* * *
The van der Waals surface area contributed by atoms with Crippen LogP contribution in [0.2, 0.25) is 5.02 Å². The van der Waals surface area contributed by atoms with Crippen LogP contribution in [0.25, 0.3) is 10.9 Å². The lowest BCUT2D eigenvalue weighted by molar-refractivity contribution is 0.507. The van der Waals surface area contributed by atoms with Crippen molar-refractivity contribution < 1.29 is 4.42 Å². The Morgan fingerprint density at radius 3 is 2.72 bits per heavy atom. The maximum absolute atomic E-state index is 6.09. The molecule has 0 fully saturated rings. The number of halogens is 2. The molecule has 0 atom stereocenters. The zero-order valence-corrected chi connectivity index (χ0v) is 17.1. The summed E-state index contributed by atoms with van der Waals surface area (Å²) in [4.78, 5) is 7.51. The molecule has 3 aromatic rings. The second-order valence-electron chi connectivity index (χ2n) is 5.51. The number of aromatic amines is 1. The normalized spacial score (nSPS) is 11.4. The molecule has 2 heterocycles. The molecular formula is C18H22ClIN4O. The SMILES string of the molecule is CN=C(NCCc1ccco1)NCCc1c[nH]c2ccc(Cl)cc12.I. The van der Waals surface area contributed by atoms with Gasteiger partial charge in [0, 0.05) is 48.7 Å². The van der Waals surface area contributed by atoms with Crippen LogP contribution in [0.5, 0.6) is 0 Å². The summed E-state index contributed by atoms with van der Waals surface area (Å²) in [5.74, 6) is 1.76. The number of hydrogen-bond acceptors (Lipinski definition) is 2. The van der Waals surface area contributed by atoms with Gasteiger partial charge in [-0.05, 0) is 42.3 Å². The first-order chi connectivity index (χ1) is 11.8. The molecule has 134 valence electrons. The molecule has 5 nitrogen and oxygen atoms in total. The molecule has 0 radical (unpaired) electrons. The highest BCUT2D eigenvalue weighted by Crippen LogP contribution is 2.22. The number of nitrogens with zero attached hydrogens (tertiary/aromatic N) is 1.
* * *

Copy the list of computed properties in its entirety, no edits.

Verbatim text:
The van der Waals surface area contributed by atoms with Crippen LogP contribution in [0.2, 0.25) is 5.02 Å². The van der Waals surface area contributed by atoms with Crippen LogP contribution in [0.25, 0.3) is 10.9 Å². The lowest BCUT2D eigenvalue weighted by molar-refractivity contribution is 0.507. The van der Waals surface area contributed by atoms with Crippen molar-refractivity contribution < 1.29 is 4.42 Å². The Morgan fingerprint density at radius 3 is 2.72 bits per heavy atom. The maximum absolute atomic E-state index is 6.09. The molecule has 0 fully saturated rings. The number of halogens is 2. The molecule has 0 atom stereocenters. The zero-order valence-corrected chi connectivity index (χ0v) is 17.1. The summed E-state index contributed by atoms with van der Waals surface area (Å²) in [4.78, 5) is 7.51. The molecule has 3 aromatic rings. The second-order valence-electron chi connectivity index (χ2n) is 5.51. The number of aromatic amines is 1. The normalized spacial score (nSPS) is 11.4. The molecule has 2 heterocycles. The molecular formula is C18H22ClIN4O. The SMILES string of the molecule is CN=C(NCCc1ccco1)NCCc1c[nH]c2ccc(Cl)cc12.I. The van der Waals surface area contributed by atoms with Gasteiger partial charge in [0, 0.05) is 48.7 Å². The van der Waals surface area contributed by atoms with Crippen LogP contribution in [0.5, 0.6) is 0 Å². The summed E-state index contributed by atoms with van der Waals surface area (Å²) in [5.74, 6) is 1.76. The number of hydrogen-bond acceptors (Lipinski definition) is 2. The van der Waals surface area contributed by atoms with Gasteiger partial charge in [-0.05, 0) is 42.3 Å². The first-order chi connectivity index (χ1) is 11.8. The molecule has 134 valence electrons. The molecule has 5 nitrogen and oxygen atoms in total. The molecule has 0 radical (unpaired) electrons. The highest BCUT2D eigenvalue weighted by Crippen LogP contribution is 2.22. The number of nitrogens with zero attached hydrogens (tertiary/aromatic N) is 1.